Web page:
Saturday, May 26, 2007

On riding bikes and misguided authority.

It was a sunny and calm day in North Park. We gathered at the favorite of the local watering holes. We came together at the one bar with the Outside, the big windows, great tap selection, and Billiards. The drinks glistened in our glasses as the felt of the pool tables beckoned a grassy, tempting, fading blue-green. We played leisurely as a friend of my friend regaled me with his tale.

He is tall, this friend-of-a-friend, at least six-foot-four. He has bright eyes, an enthusiastic manner, and a scarecrow frame. He wears his straight corn-silk hair to his chin. His bearing screams Nordic, and his demeanor confirms it. He is also very good at telling stories.

He was riding his bicycle home one evening before dusk, when, in the middle of a large Avenue, he was “pulled over” by a policeman in a motor vehicle: a police car to be exact. He asked the officer, just to be sure, that he really was being pulled over. He: on a bicycle, the officer: in a car. It was true. And so this friend of my friend acquiesced and slowed to a stop, setting his left foot down onto the ground to balance himself. He didn’t get off of the bicycle.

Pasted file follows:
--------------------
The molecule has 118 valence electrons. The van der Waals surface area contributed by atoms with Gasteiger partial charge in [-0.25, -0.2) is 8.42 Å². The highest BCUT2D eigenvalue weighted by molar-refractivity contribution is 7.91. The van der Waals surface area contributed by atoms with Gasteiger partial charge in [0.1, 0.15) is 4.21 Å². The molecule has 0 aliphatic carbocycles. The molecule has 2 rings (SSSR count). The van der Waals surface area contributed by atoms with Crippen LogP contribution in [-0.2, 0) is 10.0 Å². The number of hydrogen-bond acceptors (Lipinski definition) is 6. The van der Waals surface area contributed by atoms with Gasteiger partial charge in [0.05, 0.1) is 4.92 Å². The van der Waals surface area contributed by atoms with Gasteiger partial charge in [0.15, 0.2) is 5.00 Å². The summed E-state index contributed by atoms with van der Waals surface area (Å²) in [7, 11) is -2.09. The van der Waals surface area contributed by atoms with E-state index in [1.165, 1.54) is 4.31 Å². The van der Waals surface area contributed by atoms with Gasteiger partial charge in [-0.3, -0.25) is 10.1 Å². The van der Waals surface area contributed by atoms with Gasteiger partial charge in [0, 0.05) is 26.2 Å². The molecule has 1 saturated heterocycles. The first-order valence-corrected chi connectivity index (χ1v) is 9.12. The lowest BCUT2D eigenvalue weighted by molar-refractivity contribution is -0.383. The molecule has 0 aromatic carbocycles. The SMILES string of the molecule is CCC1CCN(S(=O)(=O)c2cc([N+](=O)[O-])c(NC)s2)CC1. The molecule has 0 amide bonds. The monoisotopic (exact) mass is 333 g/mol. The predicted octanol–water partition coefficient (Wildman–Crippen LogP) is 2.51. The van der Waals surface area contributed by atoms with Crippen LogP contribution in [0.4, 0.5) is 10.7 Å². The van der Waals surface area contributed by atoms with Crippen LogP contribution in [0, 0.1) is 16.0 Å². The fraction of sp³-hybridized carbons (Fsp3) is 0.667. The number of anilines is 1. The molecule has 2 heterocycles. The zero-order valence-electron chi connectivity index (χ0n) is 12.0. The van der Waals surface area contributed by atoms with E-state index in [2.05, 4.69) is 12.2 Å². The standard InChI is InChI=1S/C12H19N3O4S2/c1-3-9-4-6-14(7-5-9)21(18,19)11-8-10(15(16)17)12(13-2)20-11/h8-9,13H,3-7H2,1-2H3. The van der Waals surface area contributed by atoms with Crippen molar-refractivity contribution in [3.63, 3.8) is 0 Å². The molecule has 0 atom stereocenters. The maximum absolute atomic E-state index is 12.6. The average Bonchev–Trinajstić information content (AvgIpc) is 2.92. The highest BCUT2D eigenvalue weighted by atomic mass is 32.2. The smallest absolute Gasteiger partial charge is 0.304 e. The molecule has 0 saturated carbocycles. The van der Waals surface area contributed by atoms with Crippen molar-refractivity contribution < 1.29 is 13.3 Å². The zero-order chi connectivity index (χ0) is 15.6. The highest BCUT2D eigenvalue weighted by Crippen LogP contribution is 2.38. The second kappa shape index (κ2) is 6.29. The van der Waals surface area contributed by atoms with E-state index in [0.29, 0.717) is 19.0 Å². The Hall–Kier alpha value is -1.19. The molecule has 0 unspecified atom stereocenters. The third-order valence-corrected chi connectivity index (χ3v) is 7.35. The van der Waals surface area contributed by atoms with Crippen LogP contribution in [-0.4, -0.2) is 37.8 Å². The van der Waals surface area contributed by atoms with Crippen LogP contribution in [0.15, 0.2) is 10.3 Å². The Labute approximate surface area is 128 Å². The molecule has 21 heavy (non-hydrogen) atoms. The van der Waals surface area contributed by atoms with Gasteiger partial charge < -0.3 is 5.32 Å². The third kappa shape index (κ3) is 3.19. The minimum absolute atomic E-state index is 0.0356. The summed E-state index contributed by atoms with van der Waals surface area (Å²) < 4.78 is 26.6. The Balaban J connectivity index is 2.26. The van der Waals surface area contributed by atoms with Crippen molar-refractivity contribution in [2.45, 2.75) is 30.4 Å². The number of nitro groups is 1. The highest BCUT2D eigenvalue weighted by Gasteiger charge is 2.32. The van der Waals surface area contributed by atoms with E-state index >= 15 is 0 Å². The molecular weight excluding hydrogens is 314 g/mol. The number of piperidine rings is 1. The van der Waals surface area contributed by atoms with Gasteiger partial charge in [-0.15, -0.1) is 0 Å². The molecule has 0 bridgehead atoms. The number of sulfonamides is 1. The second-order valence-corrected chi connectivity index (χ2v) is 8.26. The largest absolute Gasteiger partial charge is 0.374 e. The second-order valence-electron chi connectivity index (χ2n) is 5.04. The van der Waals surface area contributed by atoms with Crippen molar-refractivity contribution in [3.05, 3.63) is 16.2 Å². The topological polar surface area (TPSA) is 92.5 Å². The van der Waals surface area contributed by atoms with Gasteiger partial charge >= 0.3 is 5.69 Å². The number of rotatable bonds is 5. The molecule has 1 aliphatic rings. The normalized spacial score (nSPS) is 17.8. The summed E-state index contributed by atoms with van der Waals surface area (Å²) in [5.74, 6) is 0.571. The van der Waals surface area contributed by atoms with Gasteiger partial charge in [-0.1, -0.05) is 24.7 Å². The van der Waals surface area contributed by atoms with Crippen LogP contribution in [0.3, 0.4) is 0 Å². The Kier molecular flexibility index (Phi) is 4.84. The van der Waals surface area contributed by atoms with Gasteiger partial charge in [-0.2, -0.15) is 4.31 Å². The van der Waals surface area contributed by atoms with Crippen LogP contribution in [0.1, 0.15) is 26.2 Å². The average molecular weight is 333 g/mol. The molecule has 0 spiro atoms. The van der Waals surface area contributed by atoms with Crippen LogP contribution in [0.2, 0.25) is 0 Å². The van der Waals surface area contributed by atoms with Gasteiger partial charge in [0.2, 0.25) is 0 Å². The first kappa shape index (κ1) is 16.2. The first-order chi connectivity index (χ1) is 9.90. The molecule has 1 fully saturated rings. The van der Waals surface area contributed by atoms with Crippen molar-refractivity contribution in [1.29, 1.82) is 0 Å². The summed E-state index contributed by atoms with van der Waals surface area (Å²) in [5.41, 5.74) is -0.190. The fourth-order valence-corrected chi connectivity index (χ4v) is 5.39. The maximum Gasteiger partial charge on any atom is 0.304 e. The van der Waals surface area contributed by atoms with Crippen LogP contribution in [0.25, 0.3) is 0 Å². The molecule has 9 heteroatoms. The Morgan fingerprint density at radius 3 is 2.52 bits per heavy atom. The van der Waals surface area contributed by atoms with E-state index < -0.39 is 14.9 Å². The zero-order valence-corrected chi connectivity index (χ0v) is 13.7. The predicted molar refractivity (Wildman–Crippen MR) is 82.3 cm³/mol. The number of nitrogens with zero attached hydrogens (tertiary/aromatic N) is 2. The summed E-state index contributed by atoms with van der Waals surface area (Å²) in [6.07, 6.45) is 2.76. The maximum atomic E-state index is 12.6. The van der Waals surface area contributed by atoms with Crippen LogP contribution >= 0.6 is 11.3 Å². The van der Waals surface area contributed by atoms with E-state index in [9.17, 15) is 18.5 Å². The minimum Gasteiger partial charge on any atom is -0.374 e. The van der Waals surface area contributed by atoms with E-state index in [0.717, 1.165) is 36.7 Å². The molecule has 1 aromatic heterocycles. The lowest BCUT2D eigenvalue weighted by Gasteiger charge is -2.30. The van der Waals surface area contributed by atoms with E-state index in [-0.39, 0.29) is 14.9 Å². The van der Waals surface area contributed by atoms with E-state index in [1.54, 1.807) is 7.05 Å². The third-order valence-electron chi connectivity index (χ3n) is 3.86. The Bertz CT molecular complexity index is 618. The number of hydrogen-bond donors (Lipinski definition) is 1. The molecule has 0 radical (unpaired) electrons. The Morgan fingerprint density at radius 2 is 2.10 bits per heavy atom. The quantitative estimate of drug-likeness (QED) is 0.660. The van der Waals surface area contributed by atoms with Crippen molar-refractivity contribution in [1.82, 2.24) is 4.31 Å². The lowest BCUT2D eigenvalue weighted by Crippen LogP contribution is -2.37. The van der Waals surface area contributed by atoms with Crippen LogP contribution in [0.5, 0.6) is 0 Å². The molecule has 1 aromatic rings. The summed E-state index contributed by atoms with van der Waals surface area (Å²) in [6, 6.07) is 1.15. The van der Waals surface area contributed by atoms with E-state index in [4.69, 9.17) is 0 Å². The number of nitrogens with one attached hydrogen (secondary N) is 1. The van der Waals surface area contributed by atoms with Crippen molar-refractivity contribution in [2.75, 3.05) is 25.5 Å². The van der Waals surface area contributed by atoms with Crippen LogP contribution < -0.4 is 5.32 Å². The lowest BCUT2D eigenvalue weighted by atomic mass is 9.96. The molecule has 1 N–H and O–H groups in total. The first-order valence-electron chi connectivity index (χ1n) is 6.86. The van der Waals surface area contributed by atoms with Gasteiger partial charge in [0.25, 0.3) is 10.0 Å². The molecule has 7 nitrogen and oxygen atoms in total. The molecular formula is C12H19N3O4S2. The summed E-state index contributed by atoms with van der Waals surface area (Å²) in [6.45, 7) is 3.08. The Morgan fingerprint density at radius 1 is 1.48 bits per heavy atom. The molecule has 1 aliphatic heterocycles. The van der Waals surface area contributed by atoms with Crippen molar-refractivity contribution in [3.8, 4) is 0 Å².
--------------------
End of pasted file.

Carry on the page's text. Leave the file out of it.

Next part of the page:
The officer got out of the car (side note: is it illegal to get off one’s bike in this situation, I have to wonder?) and approached this tall jovial man riding his bicycle home to his family: laden with fresh produce and a crisp baguette. The officer cited a lack of lights; the man countered, “it is not yet dark, sir.” It didn’t seem to matter. The officer threatened to write him a ticket for having no additional light on the front of his bike. All he had was the stock reflectors. This friend of my friend was having trouble understanding how this was really that big of a deal and trying to reason his way out of this ridiculous and expensive situation. His cell phone rang in his pocket. He grabbed it and saw that it was his wife. He turned it on and held it to his ear.